Extreme hyponatremia as a risk factor for early mortality after liver transplantation in the model for end-stage liver disease-sodium period
Am J Transplant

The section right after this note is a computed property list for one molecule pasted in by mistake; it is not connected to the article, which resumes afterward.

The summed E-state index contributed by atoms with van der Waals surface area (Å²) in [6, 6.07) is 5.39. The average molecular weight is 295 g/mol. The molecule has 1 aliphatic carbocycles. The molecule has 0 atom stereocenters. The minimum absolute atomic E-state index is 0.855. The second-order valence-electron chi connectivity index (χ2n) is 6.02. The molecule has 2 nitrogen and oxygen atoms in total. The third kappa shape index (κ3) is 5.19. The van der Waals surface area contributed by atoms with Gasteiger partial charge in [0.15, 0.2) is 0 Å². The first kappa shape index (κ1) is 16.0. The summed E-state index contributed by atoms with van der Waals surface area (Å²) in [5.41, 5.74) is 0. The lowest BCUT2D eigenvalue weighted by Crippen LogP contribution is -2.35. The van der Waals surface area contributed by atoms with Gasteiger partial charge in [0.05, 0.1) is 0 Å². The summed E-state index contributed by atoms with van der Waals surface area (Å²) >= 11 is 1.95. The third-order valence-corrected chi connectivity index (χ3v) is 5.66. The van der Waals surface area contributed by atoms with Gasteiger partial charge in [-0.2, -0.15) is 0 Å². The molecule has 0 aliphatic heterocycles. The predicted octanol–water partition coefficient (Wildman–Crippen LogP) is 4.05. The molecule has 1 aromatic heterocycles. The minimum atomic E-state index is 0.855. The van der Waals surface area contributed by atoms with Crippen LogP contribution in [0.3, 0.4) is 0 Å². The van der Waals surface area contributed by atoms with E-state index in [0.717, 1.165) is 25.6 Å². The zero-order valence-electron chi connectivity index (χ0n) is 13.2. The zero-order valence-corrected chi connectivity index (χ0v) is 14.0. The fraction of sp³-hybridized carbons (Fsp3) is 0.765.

Background: Impact of hyponatremia on post-transplant outcomes is not well studied after implementation of MELD-Na based liver allocation. This study assessed post-transplant mortality in liver transplantation (LT) patients with pretransplant hyponatremia, and effects of the new MELD-Na based allocation were investigated. Methods: This was a retrospective study that included 47,872 LT patients between 2010-2017. Source of data was the UNOS registry. Survival analysis was conducted using cox proportional regression. Pre-transplant hyponatremia was categorized as: <120 (extreme), 120-124 (severe), 125-29 (moderate), or 130-134 (mild) mEq/L. Remainder were normal (135-145 mE/L) or hypernatremia (>145 mEq/L). Multivariate analysis included clinically relevant covariates. To analyze the impact of MELD-Na based allocation, patients were grouped by transplant date before or after 01/10/2016 (pre and post MELD-Na periods). Results: In univariate analysis, extreme hyponatremia was significantly associated with decreased 1-year survival (HR: 2.11; 95% CI: 1.42-3.13; P<.001), whereas severe, moderate or mild hyponatremia was not associated with post-transplant outcomes. In multivariate analysis, there was also a significant increased risk of mortality at both 30 day (HR: 2.04; 95% CI: 1.01-4.10; p<.05) and 1-year (HR: 2.04; 95% CI: 1.37-3.03; p<.001). In subgroup analysis, 1-year survival was significantly decreased in recipients with extreme hyponatremia in both pre (HR: 1.84; 95% CI: 1.15-2.93; P<.05) and post (HR: 2.86; 95% CI: 1.34-6.10; p<.01) MELD-Na periods. Conclusion: Pretransplant extreme hyponatremia is a significant risk for early post-LT mortality. This persisted despite implementation of MELD-Na based allocation. (Table Presented).